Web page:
### Table 4: Average number of Newton iterations for solving the linearized model in non-linear Fair-estimation.

in Solution of Linear Programming and Non-Linear Regression Problems Using Linear M-Estimation Methods

1999

"... In PAGE 109: ...Table4 : Results for the updating routine of the software package when used as a tool for nding L from scratch. Times are given in seconds.... ..."

### Table 1. Results: nonlinear problems.

2007

Cited by 2

### Table 1. Results: nonlinear problems.

2007

Cited by 2

### Table 1. pMSE and Bias of Power Estimates for Two-sample t-Statistic with Parametric Bootstrap Critical Values O = 1000, I = 59

2000

"... In PAGE 12: ... We look at two (O; I) combinations, (O = 1000; I = 59) and (O = 596; I = 99), that have about 59000 computations each. Table1 reports estimates of the root mean squared error (pMSE) and bias 1000 of the various power estimates. The standard errors of the estimates are in the range .... In PAGE 12: ...002 for pMSE and around 2 for the bias 1000. The rst and seventh rows (p1) of Table1 give results for power estimates based on the true known t percentiles appropriate for normal data. They are labeled p1 to re ect the fact that resampling with I approaching 1 would give this result.... In PAGE 12: ... They are labeled p1 to re ect the fact that resampling with I approaching 1 would give this result. These of course are unbiased (the nonzero bias results in Table1 just re ect Monte Carlo variation), and here pMSE could have been calculated simply by ppower(1-power)=O. For a given O, p1 represents the best power estimates possible.... In PAGE 12: ... For these raw estimates the (O = 596; I = 99) situation is more e cient in terms of pMSE than (O = 1000; I = 59) for all but = 0:5 because the bias is a large factor except at = 0:5. The other estimators in Table1 are 1. b plin: the simple linear extrapolation method using (5) for the (O = 1000; I = 59) case and (6) for the (O = 596; I = 99) case.... In PAGE 13: ...a;bb) distribution. From Table1 we see that the the linear extrapolation estimators, b plin and b pgls, perform the best and very similarly. Their similarity is likely due to the fact (not displayed) that the estimated covariance matrix of the b pI used as dependent variables in the regressions has nearly equal diagonal elements and nearly equal o -diagonal elements.... ..."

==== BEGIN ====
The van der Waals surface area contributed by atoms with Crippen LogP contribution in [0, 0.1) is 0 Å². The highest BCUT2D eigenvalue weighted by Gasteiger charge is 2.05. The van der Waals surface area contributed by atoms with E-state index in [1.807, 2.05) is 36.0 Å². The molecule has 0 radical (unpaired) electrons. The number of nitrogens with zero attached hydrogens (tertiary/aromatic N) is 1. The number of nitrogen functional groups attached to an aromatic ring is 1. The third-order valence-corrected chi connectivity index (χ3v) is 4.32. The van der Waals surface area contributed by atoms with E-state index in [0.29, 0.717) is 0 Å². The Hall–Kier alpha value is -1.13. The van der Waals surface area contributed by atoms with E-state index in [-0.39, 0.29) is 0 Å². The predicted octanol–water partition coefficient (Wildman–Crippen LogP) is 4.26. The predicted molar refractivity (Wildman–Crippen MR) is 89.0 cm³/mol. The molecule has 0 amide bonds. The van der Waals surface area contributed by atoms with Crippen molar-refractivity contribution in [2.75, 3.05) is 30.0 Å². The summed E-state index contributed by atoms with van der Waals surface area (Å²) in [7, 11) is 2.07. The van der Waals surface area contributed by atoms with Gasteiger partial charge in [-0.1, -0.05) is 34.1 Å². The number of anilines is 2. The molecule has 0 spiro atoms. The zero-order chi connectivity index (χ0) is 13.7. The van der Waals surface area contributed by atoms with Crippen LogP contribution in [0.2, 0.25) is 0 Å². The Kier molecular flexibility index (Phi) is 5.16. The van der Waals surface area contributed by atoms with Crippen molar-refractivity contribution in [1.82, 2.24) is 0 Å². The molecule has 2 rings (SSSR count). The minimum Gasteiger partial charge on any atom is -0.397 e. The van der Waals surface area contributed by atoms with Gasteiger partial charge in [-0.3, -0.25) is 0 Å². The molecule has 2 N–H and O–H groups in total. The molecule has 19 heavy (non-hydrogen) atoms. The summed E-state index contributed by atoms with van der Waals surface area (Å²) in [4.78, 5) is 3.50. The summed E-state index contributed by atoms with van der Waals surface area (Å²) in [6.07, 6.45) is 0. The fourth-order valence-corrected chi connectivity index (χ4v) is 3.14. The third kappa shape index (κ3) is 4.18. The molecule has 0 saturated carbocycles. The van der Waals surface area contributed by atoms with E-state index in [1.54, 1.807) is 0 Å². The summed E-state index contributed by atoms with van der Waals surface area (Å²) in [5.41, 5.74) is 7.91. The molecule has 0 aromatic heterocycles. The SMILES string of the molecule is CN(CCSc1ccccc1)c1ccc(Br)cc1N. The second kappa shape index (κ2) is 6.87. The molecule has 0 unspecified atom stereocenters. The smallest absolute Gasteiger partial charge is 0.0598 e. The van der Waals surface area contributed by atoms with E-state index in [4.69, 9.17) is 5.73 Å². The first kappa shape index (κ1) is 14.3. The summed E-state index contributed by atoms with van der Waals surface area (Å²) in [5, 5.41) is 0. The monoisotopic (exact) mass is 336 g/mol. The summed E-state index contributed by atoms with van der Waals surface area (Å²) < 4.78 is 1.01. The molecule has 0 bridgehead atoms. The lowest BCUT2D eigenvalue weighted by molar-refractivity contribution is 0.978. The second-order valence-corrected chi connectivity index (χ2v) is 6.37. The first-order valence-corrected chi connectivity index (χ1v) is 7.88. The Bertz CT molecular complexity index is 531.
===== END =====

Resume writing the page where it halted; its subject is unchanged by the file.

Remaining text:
Cited by 3

### Table 11. Timings (in seconds) for nonlinear problem

1995

Cited by 6

### Table 1. Solutions of nonlinear problem. Mixed Integer Continuous

"... In PAGE 9: ... Table1 shows that OptQuest finds the best solution when the problem contains discrete variables (with an objective value that is 3.... ..."

### Table 2 Maximum error for the nonlinear problem by Algorithm 1.

61

"... In PAGE 6: ...3) to test Algorithm 1. Figure 4 and Table2 show the computational results with ne mesh hx = hy = 1 100, and coarse mesh Hx = Hy = 1... ..."

### Table 1: Results for nonlinear complementarity problems

"... In PAGE 12: ... If in the rst iteration the stepsize of one is accepted we use the nomonotone strategy of Algorithm B, otherwise we use algorithm A for the rst ve iterations and then switch to Algorithm B. In all the algorithms the following constants were used: quot; = 1; = 10?4; = 10?8; p = 2:1; = 0:9: We tried the algorithm on several test problems taken from the literature, we considered nonlinear ( Table1 ) but also linear problems (Table 2); the test set includes problems that are not P0 and problems that are not R-regular or b-regular at the solution. Some details on these problems, the starting points, and adequate references are reported in the appendix.... In PAGE 15: ... This problem has two solutions: x1 = (0:5p6; 0; 0; 0:5) and x2 = (1; 0; 3; 0); x1 fails to be R-regular and is degenerate. In the results of Table1 convergence always occurred to x1 except in the case indicated by an asterisk. The linearized complementarity problem at 0 has no solution.... ..."

### Table 12: Results for Interpolated Nonlinear CSTR Problem

"... In PAGE 25: ...1 ; zi?1 2 ; ui) = (zi 1; zi 2; zi 3) for all i = 1; : : : ; N z0 1 = 0:09 z0 2 = 0:09 Results for convergence to an absolute tolerance of 5 10?3 are presented in Table12 . Using these values as a starting point, the local solver obtained the solutions in Table 13.... ..."